Iwi groups set up to protect kauri in Northland want funding to combat kauri Dieback extended. $35 million is being spent on a national management programme to fight the disease, named Tiakina Kauri.
But the programme's CEO, Huhana Lyndon, says the three-year funding term is too short to create any lasting change.
"We at Tiakina Kauri, as well as iwi representatives, have asked the government to increase the time period for funding so that we can look after these trees"
"If there isn't a strategy like this, then what would we do? Under Tiakina Kauri, we can get the work done."
The new National Pest Management Plan for Kauri aims to reduce the prevalence of the disease, with collaboration and partnership as the plan's cornerstones.
Biosecurity Minister Damien O’Connor says collaboration and partnership are imperative to slow down the deadly Phytophthora Agathidicida (PA) pathogen known as Dieback Disease, and toward the continued restoration of our native forests.
“This pathogen is like a biological bulldozer. It’s crucial for our unique biodiversity and biosecurity that we take strong action to fight this,” O’Connor said.
“A national pest management plan is the strongest protection we can take under the Biosecurity Act. We’ve established Tiakina Kauri as the management agency to coordinate the fight."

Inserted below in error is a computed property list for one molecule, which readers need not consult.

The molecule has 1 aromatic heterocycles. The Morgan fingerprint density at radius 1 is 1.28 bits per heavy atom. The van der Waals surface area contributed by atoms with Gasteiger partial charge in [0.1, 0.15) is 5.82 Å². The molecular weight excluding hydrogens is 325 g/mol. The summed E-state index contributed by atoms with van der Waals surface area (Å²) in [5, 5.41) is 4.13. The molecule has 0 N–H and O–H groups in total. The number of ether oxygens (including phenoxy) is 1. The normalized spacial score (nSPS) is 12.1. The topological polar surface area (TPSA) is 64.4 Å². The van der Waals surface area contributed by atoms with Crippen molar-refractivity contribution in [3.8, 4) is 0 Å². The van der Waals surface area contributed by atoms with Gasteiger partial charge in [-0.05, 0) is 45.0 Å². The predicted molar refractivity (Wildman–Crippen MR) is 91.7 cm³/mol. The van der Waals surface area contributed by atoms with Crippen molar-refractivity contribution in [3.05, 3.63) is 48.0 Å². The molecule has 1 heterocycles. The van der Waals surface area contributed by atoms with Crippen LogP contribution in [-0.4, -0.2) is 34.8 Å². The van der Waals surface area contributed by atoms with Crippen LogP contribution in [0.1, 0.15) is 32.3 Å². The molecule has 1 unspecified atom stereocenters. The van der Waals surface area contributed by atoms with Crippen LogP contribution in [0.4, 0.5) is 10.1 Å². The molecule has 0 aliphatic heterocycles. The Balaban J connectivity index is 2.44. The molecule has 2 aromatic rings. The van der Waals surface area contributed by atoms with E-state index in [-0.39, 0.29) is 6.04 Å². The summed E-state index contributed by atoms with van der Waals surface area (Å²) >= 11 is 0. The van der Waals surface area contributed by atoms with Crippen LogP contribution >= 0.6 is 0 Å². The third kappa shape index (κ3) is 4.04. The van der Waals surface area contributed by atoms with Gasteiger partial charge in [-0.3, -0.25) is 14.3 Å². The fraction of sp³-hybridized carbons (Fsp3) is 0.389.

Ngāti Wai is one of the iwi who has joined up with Kauri Ora, an iwi collective designed to help in the battle against the disease in Northland.
Jeffery King, an ambassador of Kauri Ora, says the disease has been in Aotearoa for a lot longer than people know.
"It was first documented on Great Barrier Island. However, it was known to be in New Zealand since the 1960s and 197s. But no one thought it was an issue until it was discovered on Great Barrier."
Te Rangikōrero Edwards, also an ambassador for Kauri Ora, says the disease is prevalent in his area of Ngāti Wai.
"This disease has spread to all corners of Ngāti Wai, from the walkways into town and out to the coast, and also to the islands in and around Ngāti Wai."